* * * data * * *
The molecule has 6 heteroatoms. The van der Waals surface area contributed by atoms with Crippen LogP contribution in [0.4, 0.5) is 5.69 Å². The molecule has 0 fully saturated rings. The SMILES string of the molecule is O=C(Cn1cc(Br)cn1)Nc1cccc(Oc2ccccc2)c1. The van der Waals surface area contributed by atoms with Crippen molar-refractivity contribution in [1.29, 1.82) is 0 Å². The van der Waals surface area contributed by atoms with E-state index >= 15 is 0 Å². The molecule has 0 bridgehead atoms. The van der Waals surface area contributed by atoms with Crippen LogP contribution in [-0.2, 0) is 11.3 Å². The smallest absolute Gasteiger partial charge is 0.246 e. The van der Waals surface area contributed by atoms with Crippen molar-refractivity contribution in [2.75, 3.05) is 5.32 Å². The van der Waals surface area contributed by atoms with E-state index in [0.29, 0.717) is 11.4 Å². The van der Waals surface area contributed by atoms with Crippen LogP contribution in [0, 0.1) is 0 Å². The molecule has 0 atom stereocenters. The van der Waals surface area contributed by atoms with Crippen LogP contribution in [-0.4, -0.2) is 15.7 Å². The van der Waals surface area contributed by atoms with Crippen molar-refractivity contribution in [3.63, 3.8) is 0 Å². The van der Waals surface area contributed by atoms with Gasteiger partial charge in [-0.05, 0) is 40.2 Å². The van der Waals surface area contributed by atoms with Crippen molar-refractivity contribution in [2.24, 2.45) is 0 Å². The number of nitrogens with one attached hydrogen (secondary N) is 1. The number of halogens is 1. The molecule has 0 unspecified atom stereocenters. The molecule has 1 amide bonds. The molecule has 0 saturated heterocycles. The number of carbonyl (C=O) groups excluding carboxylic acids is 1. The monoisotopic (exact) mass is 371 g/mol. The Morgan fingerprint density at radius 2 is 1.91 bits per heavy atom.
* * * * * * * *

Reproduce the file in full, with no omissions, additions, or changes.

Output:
The molecule has 6 heteroatoms. The van der Waals surface area contributed by atoms with Crippen LogP contribution in [0.4, 0.5) is 5.69 Å². The molecule has 0 fully saturated rings. The SMILES string of the molecule is O=C(Cn1cc(Br)cn1)Nc1cccc(Oc2ccccc2)c1. The van der Waals surface area contributed by atoms with Crippen molar-refractivity contribution in [1.29, 1.82) is 0 Å². The van der Waals surface area contributed by atoms with E-state index >= 15 is 0 Å². The molecule has 0 bridgehead atoms. The van der Waals surface area contributed by atoms with Crippen LogP contribution in [-0.2, 0) is 11.3 Å². The smallest absolute Gasteiger partial charge is 0.246 e. The van der Waals surface area contributed by atoms with Crippen molar-refractivity contribution in [2.75, 3.05) is 5.32 Å². The van der Waals surface area contributed by atoms with E-state index in [0.29, 0.717) is 11.4 Å². The van der Waals surface area contributed by atoms with Crippen LogP contribution in [0, 0.1) is 0 Å². The molecule has 0 atom stereocenters. The van der Waals surface area contributed by atoms with Crippen LogP contribution in [-0.4, -0.2) is 15.7 Å². The van der Waals surface area contributed by atoms with Crippen molar-refractivity contribution in [3.63, 3.8) is 0 Å². The van der Waals surface area contributed by atoms with Gasteiger partial charge in [-0.05, 0) is 40.2 Å². The van der Waals surface area contributed by atoms with Crippen molar-refractivity contribution in [2.24, 2.45) is 0 Å². The number of nitrogens with one attached hydrogen (secondary N) is 1. The number of halogens is 1. The molecule has 0 unspecified atom stereocenters. The molecule has 1 amide bonds. The molecule has 0 saturated heterocycles. The number of carbonyl (C=O) groups excluding carboxylic acids is 1. The monoisotopic (exact) mass is 371 g/mol. The Morgan fingerprint density at radius 2 is 1.91 bits per heavy atom.